Waves of scattered chatter quickly morphed into a sea of unified voices on Friday night (Nov. 12), as fans chanted the name of Day N Vegas’ biggest headliner of the weekend, Kendrick Lamar.
As thousands released collective cheers, Lamar graced the stage while the sound of fingers pounding vigorously on a typewriter reverberated throughout the crowd. As the introductory piano played, a group of men in maroon suits with white paint drawn on their faces marched robotically onto the stage, Lamar in his bright white ensemble parting the red sea of dancers.
His hair grew considerably since the last time we saw him, touching his shoulders with middle-parted braids peeking out of a white knit cap that matched his top of the same yarn and fringed white pants. As promised on the Day N Vegas flyer, Lamar catapulted his audience through a theatrical exhibition of each era of his artistry, starting with Section.80’s seldom-performed “F–k Your Ethnicity.”
“Fire burning inside my eyes, this the music that saved my life,” he rapped, as the audience’s enthusiasm swelled. Swiftly, he danced through his decade-old debut album’s track list, as Ari Lennox snapped photos embracing Jazmine Sullivan, the two vibing out to Lamar’s set following their own vocally flawless performances.
Before moving onto “A.D.H.D.,” K Dot had a reminder for his fans: “365 days times two since I’ve seen you.” He repeated the phrase three times, bringing to attention the performance’s positioning as Lamar’s post-pandemic homecoming. While many fans were presumably unfamiliar with Lamar’s first act, it was enjoyed all the same, audience members captivated by the “HUMBLE” singer’s meticulous presentation. For the most part, it was completely absent of talk breaks, aside from a few calls for peace to the world and “left side, right side” commands.
After another handful of cuts from Section.80, Lamar’s dancers prayerfully transitioned into good kid, m.A.A.d city, as a satisfied audience lived out their own music videos, enthusiastically performing the cult-favorite tracks. All the while, visuals on the jumbo screens showed solitude-filled scenes from Lamar’s native Compton, including Parmelee Avenue.
The smooth track made way for another crowd-pleaser, as the audience belted out the opening lines to “Backseat Freestyle.” Throughout the one-and-a-half hour set, the dancers mimicked the energy of each track, transitioning from jarring, staccato movements while rapidly waving flashlights in Lamar’s direction, to gentle prayer poses. In some moments, the dancers made way for grade-school children, one of which gave a vulnerable interpretive performance during “Swimming Pools (Drank).”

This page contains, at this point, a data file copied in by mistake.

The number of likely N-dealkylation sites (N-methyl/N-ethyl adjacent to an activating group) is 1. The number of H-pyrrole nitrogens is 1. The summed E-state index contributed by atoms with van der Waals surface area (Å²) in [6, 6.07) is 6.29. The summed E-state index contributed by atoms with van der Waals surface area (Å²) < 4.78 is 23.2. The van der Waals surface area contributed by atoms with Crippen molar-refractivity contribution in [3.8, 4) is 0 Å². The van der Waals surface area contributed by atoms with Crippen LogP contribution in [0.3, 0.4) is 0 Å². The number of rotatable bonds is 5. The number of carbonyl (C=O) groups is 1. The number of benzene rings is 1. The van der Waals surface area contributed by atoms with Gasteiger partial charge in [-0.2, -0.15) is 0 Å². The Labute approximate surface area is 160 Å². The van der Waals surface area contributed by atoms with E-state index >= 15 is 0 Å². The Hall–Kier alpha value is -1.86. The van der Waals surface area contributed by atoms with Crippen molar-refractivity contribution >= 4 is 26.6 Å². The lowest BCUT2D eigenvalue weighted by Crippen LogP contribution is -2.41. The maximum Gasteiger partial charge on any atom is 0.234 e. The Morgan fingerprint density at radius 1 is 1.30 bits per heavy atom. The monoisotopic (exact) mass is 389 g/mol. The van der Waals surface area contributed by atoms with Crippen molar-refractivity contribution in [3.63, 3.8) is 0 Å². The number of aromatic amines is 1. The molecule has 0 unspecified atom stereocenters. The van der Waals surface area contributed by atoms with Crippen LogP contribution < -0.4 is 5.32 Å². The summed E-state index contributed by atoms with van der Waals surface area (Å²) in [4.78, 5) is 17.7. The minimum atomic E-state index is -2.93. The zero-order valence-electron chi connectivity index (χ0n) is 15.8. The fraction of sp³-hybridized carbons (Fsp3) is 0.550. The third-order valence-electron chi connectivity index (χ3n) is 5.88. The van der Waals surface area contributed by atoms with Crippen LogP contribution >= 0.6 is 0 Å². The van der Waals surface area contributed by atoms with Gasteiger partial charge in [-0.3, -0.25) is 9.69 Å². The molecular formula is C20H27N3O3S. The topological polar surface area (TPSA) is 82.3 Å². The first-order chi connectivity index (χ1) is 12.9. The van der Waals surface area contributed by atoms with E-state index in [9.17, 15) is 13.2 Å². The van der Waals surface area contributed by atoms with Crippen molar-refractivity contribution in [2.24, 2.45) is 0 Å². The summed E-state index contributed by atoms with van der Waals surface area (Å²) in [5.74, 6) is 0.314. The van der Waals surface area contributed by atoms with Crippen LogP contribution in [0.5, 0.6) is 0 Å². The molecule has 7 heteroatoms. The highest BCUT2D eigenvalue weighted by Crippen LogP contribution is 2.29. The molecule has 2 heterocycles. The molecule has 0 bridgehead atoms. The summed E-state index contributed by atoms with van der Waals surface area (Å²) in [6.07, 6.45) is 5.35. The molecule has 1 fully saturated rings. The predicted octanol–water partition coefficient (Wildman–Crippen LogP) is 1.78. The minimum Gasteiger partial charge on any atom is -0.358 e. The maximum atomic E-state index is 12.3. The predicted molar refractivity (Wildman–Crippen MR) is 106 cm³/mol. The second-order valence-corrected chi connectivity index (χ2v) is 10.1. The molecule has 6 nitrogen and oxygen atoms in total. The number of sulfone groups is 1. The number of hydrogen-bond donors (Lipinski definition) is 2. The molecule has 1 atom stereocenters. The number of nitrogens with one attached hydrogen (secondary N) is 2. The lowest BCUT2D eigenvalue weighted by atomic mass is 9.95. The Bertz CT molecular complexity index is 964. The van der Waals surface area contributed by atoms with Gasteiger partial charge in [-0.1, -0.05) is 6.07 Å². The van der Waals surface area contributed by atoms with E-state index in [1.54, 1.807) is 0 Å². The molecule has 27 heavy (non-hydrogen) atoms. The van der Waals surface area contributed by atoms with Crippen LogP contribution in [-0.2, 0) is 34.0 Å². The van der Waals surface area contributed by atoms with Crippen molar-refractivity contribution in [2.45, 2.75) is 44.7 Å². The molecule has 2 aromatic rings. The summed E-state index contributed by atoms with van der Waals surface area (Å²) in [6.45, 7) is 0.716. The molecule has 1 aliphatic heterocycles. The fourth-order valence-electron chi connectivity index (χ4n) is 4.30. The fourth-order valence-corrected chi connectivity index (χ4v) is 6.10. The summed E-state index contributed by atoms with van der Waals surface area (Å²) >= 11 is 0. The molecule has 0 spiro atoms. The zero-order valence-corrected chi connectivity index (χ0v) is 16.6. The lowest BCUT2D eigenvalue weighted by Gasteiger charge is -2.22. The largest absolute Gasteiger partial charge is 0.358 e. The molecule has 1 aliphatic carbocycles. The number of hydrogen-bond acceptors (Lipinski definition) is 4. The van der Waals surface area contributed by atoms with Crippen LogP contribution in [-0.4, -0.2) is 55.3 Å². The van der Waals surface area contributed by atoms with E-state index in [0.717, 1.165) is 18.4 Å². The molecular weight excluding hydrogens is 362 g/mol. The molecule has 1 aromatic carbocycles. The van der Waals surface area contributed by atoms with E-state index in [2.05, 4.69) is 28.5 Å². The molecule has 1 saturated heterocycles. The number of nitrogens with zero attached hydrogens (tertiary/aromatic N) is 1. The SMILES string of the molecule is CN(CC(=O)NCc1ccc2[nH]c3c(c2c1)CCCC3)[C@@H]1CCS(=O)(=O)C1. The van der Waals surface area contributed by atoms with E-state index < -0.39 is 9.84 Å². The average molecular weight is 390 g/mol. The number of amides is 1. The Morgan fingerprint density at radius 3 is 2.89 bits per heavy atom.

Through many songs, Kendrick commanded the stage alone, his almost prophetic energy enough to captivate the audience, as he fired off rhymes, never skipping a beat. After teasing the audience with the Janet Jackson sample used in “Poetic Justice,” Lamar quickly moved onto “Bitch, Don’t Kill My Vibe” and his Tumblr-era festival favorite “M.a.a.d city,” arguably the climax of his set.
As the screens transitioned to an inky black and white palette, covered in vintage grain, and a corps de ballet made up of young women, fluttering in the background, it was evident that we were entering Lamar’s third act, To Pimp a Butterfly. The gentle dance exploded into the danceable “King Kunta,” giving the audience a chance to warm up their hips to a handful of tracks from the funk and jazz influenced album, including “i,” “Alright” and “The Blacker the Berry,” before regaining the reins and breaking into the the Pulitzer prize-winning portion of the show, DAMN.
After running through album favorites and the less performed “LUST,” Lamar delivered a pyrotechnic-filled performance of “HUMBLE,” facing away from the crowd and performing into the camera for the first time. The screens and stage abruptly cut to black, and the audience returned to their initial chanting of “Kendrick,” as fans were left thinking what songs the chart-topping artist would fill his final minutes with. Considering the show was taking place in Baby Keem’s hometown, it would obviously be a family affair.
Lamar and Keem closed out with an even more adlib-filled rendition of “Family Ties” and “Range Brothers,” the crowd eager to “get this sh–t” for the first time live. “Vegas, your hometown hero is here,” Lamar said, as a maroon-clad Keem received his first warm welcome at the three-day festival, proceeding his Saturday set. After a second faked end to the show, Kendrick delivered the tender “LOVE” to a karaoke-ready audience, and closed out the artful presentation with one of his favorite songs of all time, “Sing About Me, I’m Dying of Thirst.”
“Vegas, until next time,” he said amid cheers, bidding farewell to fans while seated between his ensemble of predominantly Black dancers. “And when I say next time, I mean very soon.”